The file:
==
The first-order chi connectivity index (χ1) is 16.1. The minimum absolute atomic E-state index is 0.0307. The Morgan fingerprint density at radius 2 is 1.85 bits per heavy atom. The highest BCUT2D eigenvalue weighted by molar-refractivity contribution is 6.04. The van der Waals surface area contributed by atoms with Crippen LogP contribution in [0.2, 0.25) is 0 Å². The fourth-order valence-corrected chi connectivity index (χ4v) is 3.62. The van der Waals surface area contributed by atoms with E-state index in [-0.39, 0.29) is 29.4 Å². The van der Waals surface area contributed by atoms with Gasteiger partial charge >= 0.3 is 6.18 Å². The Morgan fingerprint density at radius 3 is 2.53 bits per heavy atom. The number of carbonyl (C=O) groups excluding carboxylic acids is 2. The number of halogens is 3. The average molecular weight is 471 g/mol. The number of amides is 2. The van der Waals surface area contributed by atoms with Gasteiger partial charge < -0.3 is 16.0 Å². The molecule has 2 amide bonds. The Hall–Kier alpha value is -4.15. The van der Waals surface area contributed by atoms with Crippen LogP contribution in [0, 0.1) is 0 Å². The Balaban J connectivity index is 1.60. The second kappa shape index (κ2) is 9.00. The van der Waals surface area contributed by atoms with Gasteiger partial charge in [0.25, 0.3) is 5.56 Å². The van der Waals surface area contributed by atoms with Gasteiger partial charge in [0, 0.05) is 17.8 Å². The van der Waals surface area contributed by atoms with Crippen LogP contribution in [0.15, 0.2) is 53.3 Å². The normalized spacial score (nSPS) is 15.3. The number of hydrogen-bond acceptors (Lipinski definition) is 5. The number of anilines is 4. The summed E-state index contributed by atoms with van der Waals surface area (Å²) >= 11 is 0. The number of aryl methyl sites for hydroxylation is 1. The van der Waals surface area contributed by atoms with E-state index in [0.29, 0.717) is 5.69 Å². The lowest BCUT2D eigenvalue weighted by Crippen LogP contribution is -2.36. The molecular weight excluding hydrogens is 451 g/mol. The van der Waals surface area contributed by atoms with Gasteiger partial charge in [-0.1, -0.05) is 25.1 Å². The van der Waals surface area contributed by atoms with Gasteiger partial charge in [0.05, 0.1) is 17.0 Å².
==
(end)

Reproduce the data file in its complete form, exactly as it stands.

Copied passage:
The first-order chi connectivity index (χ1) is 16.1. The minimum absolute atomic E-state index is 0.0307. The Morgan fingerprint density at radius 2 is 1.85 bits per heavy atom. The highest BCUT2D eigenvalue weighted by molar-refractivity contribution is 6.04. The van der Waals surface area contributed by atoms with Crippen LogP contribution in [0.2, 0.25) is 0 Å². The fourth-order valence-corrected chi connectivity index (χ4v) is 3.62. The van der Waals surface area contributed by atoms with E-state index in [-0.39, 0.29) is 29.4 Å². The van der Waals surface area contributed by atoms with Gasteiger partial charge >= 0.3 is 6.18 Å². The Morgan fingerprint density at radius 3 is 2.53 bits per heavy atom. The number of carbonyl (C=O) groups excluding carboxylic acids is 2. The number of halogens is 3. The average molecular weight is 471 g/mol. The number of amides is 2. The van der Waals surface area contributed by atoms with Gasteiger partial charge < -0.3 is 16.0 Å². The molecule has 2 amide bonds. The Hall–Kier alpha value is -4.15. The van der Waals surface area contributed by atoms with Crippen LogP contribution in [0, 0.1) is 0 Å². The Balaban J connectivity index is 1.60. The second kappa shape index (κ2) is 9.00. The van der Waals surface area contributed by atoms with Gasteiger partial charge in [0.25, 0.3) is 5.56 Å². The van der Waals surface area contributed by atoms with Gasteiger partial charge in [0, 0.05) is 17.8 Å². The van der Waals surface area contributed by atoms with Crippen LogP contribution in [0.15, 0.2) is 53.3 Å². The normalized spacial score (nSPS) is 15.3. The number of hydrogen-bond acceptors (Lipinski definition) is 5. The number of anilines is 4. The summed E-state index contributed by atoms with van der Waals surface area (Å²) >= 11 is 0. The number of aryl methyl sites for hydroxylation is 1. The van der Waals surface area contributed by atoms with E-state index in [0.29, 0.717) is 5.69 Å². The lowest BCUT2D eigenvalue weighted by Crippen LogP contribution is -2.36. The molecular weight excluding hydrogens is 451 g/mol. The van der Waals surface area contributed by atoms with Gasteiger partial charge in [-0.1, -0.05) is 25.1 Å². The van der Waals surface area contributed by atoms with Gasteiger partial charge in [0.05, 0.1) is 17.0 Å².